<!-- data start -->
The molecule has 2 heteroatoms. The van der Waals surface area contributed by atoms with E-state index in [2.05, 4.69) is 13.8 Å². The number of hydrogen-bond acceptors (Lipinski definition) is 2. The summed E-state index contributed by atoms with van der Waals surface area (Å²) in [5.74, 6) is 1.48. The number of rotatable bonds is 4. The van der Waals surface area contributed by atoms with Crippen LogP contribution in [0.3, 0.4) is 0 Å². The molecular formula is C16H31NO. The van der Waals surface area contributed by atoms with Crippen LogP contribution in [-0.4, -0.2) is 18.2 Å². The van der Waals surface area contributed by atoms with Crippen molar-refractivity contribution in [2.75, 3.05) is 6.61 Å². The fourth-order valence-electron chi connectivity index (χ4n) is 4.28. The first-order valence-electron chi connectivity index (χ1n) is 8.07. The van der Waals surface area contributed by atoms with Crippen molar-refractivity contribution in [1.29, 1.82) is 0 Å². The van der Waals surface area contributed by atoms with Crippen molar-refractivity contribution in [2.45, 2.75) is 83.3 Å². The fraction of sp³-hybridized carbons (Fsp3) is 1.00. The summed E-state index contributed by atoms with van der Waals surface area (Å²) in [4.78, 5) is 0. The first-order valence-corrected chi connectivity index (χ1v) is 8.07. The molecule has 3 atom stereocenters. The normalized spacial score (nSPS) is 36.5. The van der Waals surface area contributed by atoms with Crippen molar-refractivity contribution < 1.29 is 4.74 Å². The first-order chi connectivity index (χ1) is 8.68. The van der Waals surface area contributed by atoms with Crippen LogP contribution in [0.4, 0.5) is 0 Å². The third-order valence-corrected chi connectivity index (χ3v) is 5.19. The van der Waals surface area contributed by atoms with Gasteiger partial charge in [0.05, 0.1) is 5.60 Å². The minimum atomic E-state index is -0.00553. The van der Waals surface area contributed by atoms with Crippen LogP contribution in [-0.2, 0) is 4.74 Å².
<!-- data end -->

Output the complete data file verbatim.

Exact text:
The molecule has 2 heteroatoms. The van der Waals surface area contributed by atoms with E-state index in [2.05, 4.69) is 13.8 Å². The number of hydrogen-bond acceptors (Lipinski definition) is 2. The summed E-state index contributed by atoms with van der Waals surface area (Å²) in [5.74, 6) is 1.48. The number of rotatable bonds is 4. The van der Waals surface area contributed by atoms with Crippen LogP contribution in [0.3, 0.4) is 0 Å². The molecular formula is C16H31NO. The van der Waals surface area contributed by atoms with Crippen LogP contribution in [-0.4, -0.2) is 18.2 Å². The van der Waals surface area contributed by atoms with Crippen molar-refractivity contribution in [2.75, 3.05) is 6.61 Å². The fourth-order valence-electron chi connectivity index (χ4n) is 4.28. The first-order valence-electron chi connectivity index (χ1n) is 8.07. The van der Waals surface area contributed by atoms with Crippen molar-refractivity contribution in [1.29, 1.82) is 0 Å². The van der Waals surface area contributed by atoms with Crippen molar-refractivity contribution in [2.45, 2.75) is 83.3 Å². The fraction of sp³-hybridized carbons (Fsp3) is 1.00. The summed E-state index contributed by atoms with van der Waals surface area (Å²) in [4.78, 5) is 0. The first-order valence-corrected chi connectivity index (χ1v) is 8.07. The molecule has 3 atom stereocenters. The normalized spacial score (nSPS) is 36.5. The van der Waals surface area contributed by atoms with Crippen molar-refractivity contribution < 1.29 is 4.74 Å². The first-order chi connectivity index (χ1) is 8.68. The van der Waals surface area contributed by atoms with Crippen LogP contribution in [0.4, 0.5) is 0 Å². The third-order valence-corrected chi connectivity index (χ3v) is 5.19. The van der Waals surface area contributed by atoms with Gasteiger partial charge in [0.05, 0.1) is 5.60 Å². The minimum atomic E-state index is -0.00553. The van der Waals surface area contributed by atoms with Crippen LogP contribution in [-0.2, 0) is 4.74 Å².